‘Ophie and the Webbsites’ and ‘Tuff Skins’ Bring Rake ‘n’ Scrape Music to Bahamas Junkanoo Carnival
By Gena Gibbs, BIS
May 12, 2015 - 12:45:26 PM
Ophie and the Webbsites. (BIS Photo/Gena Gibbs)
NASSAU, The Bahamas - Exposing Bahamian Rake ‘n’ Scrape artists to the international stage gives residents and visitors a full understanding of what it is to be a Bahamian.
A group from Arthur’s Town, Cat Island, the Webb Family – called ‘Ophie and the Webbsites’ -- brought Rake ‘n’ Scrape to Bahamas Junkanoo Carnival this weekend.
Cleophas Webb said his family has played Rake ‘n’ Scrape from the time he was a child; he learned it from his father and grandfather, and all of the children play. It’s regularly played in Cat Island for weddings and parties, he said, because it’s all they have – that sound of fusion of European accordion, African goatskin drum, and the saw for “that scratchy sound and the African feeling.”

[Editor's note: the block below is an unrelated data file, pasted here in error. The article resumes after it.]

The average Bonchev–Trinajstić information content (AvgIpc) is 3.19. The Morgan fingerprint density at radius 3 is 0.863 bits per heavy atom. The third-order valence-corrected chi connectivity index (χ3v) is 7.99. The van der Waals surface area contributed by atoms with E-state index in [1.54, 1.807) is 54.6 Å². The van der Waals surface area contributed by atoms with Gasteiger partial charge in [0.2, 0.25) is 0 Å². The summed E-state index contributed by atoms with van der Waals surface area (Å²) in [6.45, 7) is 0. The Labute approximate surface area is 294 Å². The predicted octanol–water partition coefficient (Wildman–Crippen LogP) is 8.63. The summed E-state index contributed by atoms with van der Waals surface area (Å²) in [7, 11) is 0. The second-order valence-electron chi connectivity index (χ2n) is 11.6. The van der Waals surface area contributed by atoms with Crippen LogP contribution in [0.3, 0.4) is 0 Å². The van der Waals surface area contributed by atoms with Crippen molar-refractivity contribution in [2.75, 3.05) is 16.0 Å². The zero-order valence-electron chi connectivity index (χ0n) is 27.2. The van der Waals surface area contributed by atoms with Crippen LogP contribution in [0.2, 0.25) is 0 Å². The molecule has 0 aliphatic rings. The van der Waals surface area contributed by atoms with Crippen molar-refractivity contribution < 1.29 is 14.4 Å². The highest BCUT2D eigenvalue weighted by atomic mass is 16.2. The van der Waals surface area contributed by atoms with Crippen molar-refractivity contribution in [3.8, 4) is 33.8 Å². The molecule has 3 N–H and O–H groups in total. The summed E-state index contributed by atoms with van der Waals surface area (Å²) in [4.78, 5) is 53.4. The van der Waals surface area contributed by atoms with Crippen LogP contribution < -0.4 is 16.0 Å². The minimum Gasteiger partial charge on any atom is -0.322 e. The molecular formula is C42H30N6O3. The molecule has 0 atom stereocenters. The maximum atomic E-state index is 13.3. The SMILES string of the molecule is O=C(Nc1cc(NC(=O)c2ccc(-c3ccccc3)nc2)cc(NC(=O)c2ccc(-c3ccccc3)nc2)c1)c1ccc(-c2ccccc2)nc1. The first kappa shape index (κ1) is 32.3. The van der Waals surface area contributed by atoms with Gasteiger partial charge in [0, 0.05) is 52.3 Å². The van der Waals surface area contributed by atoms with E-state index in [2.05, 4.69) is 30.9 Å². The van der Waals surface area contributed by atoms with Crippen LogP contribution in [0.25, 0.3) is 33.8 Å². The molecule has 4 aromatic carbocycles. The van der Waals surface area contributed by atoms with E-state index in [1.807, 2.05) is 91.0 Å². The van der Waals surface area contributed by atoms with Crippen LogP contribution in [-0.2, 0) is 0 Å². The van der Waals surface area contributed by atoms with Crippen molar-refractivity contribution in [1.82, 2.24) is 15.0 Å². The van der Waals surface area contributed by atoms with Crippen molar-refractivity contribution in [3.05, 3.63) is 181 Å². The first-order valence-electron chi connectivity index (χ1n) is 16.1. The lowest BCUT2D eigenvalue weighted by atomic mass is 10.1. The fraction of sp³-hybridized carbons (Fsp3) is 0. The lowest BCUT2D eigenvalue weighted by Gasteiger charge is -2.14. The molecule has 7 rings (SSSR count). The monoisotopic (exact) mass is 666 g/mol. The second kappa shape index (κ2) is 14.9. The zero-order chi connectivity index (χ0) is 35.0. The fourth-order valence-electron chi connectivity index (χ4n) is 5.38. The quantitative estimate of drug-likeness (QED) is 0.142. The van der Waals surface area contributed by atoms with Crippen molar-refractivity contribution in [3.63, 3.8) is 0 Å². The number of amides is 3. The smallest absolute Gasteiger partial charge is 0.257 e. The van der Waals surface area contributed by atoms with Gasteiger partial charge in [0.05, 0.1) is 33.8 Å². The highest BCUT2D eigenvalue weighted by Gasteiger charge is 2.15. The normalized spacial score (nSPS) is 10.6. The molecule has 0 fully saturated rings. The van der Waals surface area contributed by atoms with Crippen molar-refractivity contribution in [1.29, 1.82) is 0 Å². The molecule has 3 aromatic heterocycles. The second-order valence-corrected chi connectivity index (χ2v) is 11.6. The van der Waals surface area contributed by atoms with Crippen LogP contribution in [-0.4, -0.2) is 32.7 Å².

Junkanoo Carnival he said “is a fantastic idea and I am privileged to be a part of it because as you know this is a part of history that is being done right now. I’m so excited about it.”
Cleophas Webb of the ‘Ophie and the Webbsites’ band. (BIS Photo/Gena Gibbs)
Franklyn Williams of the ‘Tuff Skins’ band, also from Arthur’s Town, Cat Island, shared the stage with ‘Ophie and the Webbsites,’ and said he has Rake ‘n’ Scrape in his heart.
“To be truthful, the first time this music was broadcast on the airwaves of The Bahamas was on Charles Carter’s Young Bahamian Show. I, Frank Williams, was there and we revived this music. We love this music,” said Mr. Williams
“The sad thing about it, our people couldn’t really appreciate our cultural thing. They can’t. I would like to see more Bahamians appreciate our music because it’s authentic, it’s the music from way back when, we do it and we would always do it.”
The Saw. (BIS Photo/Gena Gibbs)
Mr. Williams also added words of encouragement to the organizers of the Bahamas Junkanoo Carnival.
“It’s a great idea, it’s a great idea. It proves that we can come together and we can portray our culture, which is the greatest thing. I’m proud of it, I’m very proud of what they’ve done.”
Franklyn Williams of the ‘Tuff Skins’ band. (BIS Photo/Gena Gibbs)
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